Introduction to Biblical Hebrew
Lambdin (Thomas)
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Amazon Customer Reviews

  1. This is an excellent introduction to Biblical Hebrew: I have been using this learning grammar (in 1999) since I first learned Hebrew in 1976. It is an outstanding introduction to a language that is difficult for most "western"-language speakers. It covers the material quite systematically, but does not move too quickly and thereby lose the student along the way. It provides a useful introductory vocabulary. The readings are largely limited to biblical prose texts, which is a bit of a shortfall, but as an introductory text it is just about the only one I would use. I heartily recommend it. I plan to use the work for a class I am teaching in my small Anglican (Episcopal) Church. The fact that I am using this grammar for an introductory course at a parish level speaks, I believe, for its extremely great usefulness as a teaching tool.
  2. Don't believe the hype: This book is a slightly useful reference grammar, NOT a suitable introductory grammar. As is typical of scholarly works, Lambdin delights in doing things with his own brainy spin added in, yet the result is utter confusion and despair for the beginning student. Except for the verbs, Biblical Hebrew is a super easy subject. Anyone should be able to pick up the basics in a matter of days, yet what is needed is a teacher who can cut through all the confusion and relay the necessary information in an intelligent way; Page Kelley does this, as does the EKS publishers: Lambdin however does not. DO buy this book if you know Hebrew and want to pick up a few odd pointers but by all means DO NOT buy this book if you're just starting out. Lambdin's wild introductory phonetics-scheme is enough to make you quit before you even get to lesson one. Hebrew doesn't have to be this hard!
  3. Grammar focused but an excellent introduction: This is an excellent introductory work for anyone interested in learning Biblical Hebrew. It starts at a gentle pace before building to become a more comprehensive course than most other introductory level workbooks or Hebrew grammars. It was used as the core text on my degree and I feel that because we used this work my familiarity with Hebrew grammar is better than my contemporaries who used other works. I recommend that anyone working alone with it should also get the 'answer Key' so they can check there workings in the problems that end each chapter. I would also leave the introduction alone until after some study in the main the part of book; although it is highly interesting. When you are about two thirds of the way though this book you should already be starting to be able to read the easier narrative sections of Hebrew Bible. The vocab. is geared towards the book of Jonah at the start, but later the texts are not limited to that book. This is a really good choice; my one word of warning is that the binding of the paperback edition is not really up to being carried backwards and forward to classes and I had to bind and re-bind mine with brown paper.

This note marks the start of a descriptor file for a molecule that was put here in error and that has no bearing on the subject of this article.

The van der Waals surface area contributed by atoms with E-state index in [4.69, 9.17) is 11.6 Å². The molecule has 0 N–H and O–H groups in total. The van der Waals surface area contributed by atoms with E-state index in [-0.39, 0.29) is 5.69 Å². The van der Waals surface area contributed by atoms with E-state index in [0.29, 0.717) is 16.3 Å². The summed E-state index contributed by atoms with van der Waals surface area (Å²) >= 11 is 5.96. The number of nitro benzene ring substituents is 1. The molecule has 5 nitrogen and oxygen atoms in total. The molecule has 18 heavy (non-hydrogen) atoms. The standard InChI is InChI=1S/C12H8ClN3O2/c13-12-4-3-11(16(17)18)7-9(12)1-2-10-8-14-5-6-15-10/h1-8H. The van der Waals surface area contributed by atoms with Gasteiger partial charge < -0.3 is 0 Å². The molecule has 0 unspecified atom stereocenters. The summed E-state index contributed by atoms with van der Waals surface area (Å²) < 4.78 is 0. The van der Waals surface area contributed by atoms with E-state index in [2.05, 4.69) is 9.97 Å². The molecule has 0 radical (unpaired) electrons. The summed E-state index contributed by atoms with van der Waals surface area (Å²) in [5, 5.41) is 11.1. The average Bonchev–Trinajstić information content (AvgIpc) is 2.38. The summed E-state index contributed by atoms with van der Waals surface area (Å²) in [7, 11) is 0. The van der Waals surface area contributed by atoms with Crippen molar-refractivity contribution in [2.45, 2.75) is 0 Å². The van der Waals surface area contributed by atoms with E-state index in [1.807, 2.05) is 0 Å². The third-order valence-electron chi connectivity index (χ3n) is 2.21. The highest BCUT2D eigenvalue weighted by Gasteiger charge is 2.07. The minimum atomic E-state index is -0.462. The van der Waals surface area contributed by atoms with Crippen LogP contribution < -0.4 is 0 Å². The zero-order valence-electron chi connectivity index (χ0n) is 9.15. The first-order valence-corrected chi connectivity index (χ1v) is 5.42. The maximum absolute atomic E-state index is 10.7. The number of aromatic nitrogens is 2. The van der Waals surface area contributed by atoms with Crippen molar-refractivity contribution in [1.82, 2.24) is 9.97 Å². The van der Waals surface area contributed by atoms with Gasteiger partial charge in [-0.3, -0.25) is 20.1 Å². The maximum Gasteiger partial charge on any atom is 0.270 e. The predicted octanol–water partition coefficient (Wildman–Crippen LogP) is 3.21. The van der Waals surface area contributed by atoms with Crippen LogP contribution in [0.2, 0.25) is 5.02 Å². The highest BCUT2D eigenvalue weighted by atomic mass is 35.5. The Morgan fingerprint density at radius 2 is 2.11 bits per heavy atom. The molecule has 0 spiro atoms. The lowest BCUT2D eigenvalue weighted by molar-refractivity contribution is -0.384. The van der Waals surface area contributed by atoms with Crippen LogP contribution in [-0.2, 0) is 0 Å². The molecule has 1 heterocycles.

Book Comment

Heythrop recommendation. See "Williamson (H.G.M.) - Annotated Key to Lambdin's Introduction to Biblical Hebrew" for the key to the exercises.

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